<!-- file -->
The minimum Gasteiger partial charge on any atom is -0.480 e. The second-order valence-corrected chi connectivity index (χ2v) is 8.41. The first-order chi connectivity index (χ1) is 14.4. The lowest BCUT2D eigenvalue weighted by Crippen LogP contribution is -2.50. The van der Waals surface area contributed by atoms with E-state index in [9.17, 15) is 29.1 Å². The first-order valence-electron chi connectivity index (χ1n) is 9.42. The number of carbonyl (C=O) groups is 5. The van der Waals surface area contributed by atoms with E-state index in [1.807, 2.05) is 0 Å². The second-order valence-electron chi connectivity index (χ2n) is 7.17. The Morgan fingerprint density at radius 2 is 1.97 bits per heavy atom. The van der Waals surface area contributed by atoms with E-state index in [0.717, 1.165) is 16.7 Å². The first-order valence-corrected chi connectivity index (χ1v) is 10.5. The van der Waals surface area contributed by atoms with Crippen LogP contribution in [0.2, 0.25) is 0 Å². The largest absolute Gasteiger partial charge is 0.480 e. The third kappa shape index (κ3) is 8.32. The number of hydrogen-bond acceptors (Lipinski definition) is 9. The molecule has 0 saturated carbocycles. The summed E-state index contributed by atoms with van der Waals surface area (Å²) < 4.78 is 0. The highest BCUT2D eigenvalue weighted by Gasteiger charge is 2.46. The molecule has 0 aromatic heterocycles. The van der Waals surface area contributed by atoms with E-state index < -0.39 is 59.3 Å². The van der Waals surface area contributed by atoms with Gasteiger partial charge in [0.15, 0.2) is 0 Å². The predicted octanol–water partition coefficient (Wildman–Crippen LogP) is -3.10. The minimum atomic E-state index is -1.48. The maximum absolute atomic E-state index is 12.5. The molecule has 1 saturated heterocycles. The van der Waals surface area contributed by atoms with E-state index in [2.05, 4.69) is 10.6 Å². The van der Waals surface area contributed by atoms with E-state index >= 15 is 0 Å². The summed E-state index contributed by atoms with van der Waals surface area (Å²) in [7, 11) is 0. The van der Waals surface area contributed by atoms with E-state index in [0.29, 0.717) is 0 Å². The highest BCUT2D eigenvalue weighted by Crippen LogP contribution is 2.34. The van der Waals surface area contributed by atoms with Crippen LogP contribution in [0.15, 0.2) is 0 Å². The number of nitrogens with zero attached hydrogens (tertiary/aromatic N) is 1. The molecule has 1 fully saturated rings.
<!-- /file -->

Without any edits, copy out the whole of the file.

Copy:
The minimum Gasteiger partial charge on any atom is -0.480 e. The second-order valence-corrected chi connectivity index (χ2v) is 8.41. The first-order chi connectivity index (χ1) is 14.4. The lowest BCUT2D eigenvalue weighted by Crippen LogP contribution is -2.50. The van der Waals surface area contributed by atoms with E-state index in [9.17, 15) is 29.1 Å². The first-order valence-electron chi connectivity index (χ1n) is 9.42. The number of carbonyl (C=O) groups is 5. The van der Waals surface area contributed by atoms with E-state index in [1.807, 2.05) is 0 Å². The second-order valence-electron chi connectivity index (χ2n) is 7.17. The Morgan fingerprint density at radius 2 is 1.97 bits per heavy atom. The van der Waals surface area contributed by atoms with E-state index in [0.717, 1.165) is 16.7 Å². The first-order valence-corrected chi connectivity index (χ1v) is 10.5. The van der Waals surface area contributed by atoms with Crippen LogP contribution in [0.2, 0.25) is 0 Å². The largest absolute Gasteiger partial charge is 0.480 e. The third kappa shape index (κ3) is 8.32. The number of hydrogen-bond acceptors (Lipinski definition) is 9. The molecule has 0 saturated carbocycles. The summed E-state index contributed by atoms with van der Waals surface area (Å²) < 4.78 is 0. The highest BCUT2D eigenvalue weighted by Gasteiger charge is 2.46. The molecule has 0 aromatic heterocycles. The van der Waals surface area contributed by atoms with E-state index < -0.39 is 59.3 Å². The van der Waals surface area contributed by atoms with Gasteiger partial charge in [0.15, 0.2) is 0 Å². The predicted octanol–water partition coefficient (Wildman–Crippen LogP) is -3.10. The minimum atomic E-state index is -1.48. The maximum absolute atomic E-state index is 12.5. The molecule has 1 saturated heterocycles. The van der Waals surface area contributed by atoms with E-state index in [2.05, 4.69) is 10.6 Å². The van der Waals surface area contributed by atoms with E-state index >= 15 is 0 Å². The summed E-state index contributed by atoms with van der Waals surface area (Å²) in [7, 11) is 0. The van der Waals surface area contributed by atoms with E-state index in [0.29, 0.717) is 0 Å². The highest BCUT2D eigenvalue weighted by Crippen LogP contribution is 2.34. The van der Waals surface area contributed by atoms with Crippen LogP contribution in [0.15, 0.2) is 0 Å². The number of nitrogens with zero attached hydrogens (tertiary/aromatic N) is 1. The molecule has 1 fully saturated rings.